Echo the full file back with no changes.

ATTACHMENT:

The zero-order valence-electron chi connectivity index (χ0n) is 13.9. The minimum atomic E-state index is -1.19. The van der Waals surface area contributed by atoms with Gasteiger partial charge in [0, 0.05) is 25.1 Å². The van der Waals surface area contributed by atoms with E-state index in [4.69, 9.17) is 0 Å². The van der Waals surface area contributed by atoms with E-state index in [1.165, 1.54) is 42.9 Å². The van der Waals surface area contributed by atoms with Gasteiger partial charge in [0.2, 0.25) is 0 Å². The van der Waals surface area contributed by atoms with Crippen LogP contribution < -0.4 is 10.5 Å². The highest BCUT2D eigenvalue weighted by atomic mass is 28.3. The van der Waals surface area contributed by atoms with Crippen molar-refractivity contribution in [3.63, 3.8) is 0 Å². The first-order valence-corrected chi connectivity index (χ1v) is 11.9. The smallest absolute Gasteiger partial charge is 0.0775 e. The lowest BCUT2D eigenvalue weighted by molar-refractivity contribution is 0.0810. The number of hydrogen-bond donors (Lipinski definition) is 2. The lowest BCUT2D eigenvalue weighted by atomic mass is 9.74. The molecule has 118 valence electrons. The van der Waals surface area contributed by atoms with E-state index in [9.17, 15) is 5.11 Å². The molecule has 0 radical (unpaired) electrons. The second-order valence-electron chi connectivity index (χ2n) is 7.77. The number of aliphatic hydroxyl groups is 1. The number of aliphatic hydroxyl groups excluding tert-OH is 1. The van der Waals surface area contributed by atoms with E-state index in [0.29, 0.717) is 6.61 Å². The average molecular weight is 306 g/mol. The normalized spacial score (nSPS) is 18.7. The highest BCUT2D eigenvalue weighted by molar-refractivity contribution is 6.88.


The zero-order valence-electron chi connectivity index (χ0n) is 13.9. The minimum atomic E-state index is -1.19. The van der Waals surface area contributed by atoms with Gasteiger partial charge in [0, 0.05) is 25.1 Å². The van der Waals surface area contributed by atoms with E-state index in [4.69, 9.17) is 0 Å². The van der Waals surface area contributed by atoms with E-state index in [1.165, 1.54) is 42.9 Å². The van der Waals surface area contributed by atoms with Gasteiger partial charge in [0.2, 0.25) is 0 Å². The van der Waals surface area contributed by atoms with Crippen LogP contribution < -0.4 is 10.5 Å². The highest BCUT2D eigenvalue weighted by atomic mass is 28.3. The van der Waals surface area contributed by atoms with Crippen molar-refractivity contribution in [3.63, 3.8) is 0 Å². The first-order valence-corrected chi connectivity index (χ1v) is 11.9. The smallest absolute Gasteiger partial charge is 0.0775 e. The lowest BCUT2D eigenvalue weighted by molar-refractivity contribution is 0.0810. The number of hydrogen-bond donors (Lipinski definition) is 2. The lowest BCUT2D eigenvalue weighted by atomic mass is 9.74. The molecule has 118 valence electrons. The van der Waals surface area contributed by atoms with E-state index in [9.17, 15) is 5.11 Å². The molecule has 0 radical (unpaired) electrons. The second-order valence-electron chi connectivity index (χ2n) is 7.77. The number of aliphatic hydroxyl groups is 1. The number of aliphatic hydroxyl groups excluding tert-OH is 1. The van der Waals surface area contributed by atoms with E-state index in [0.29, 0.717) is 6.61 Å². The average molecular weight is 306 g/mol. The normalized spacial score (nSPS) is 18.7. The highest BCUT2D eigenvalue weighted by molar-refractivity contribution is 6.88.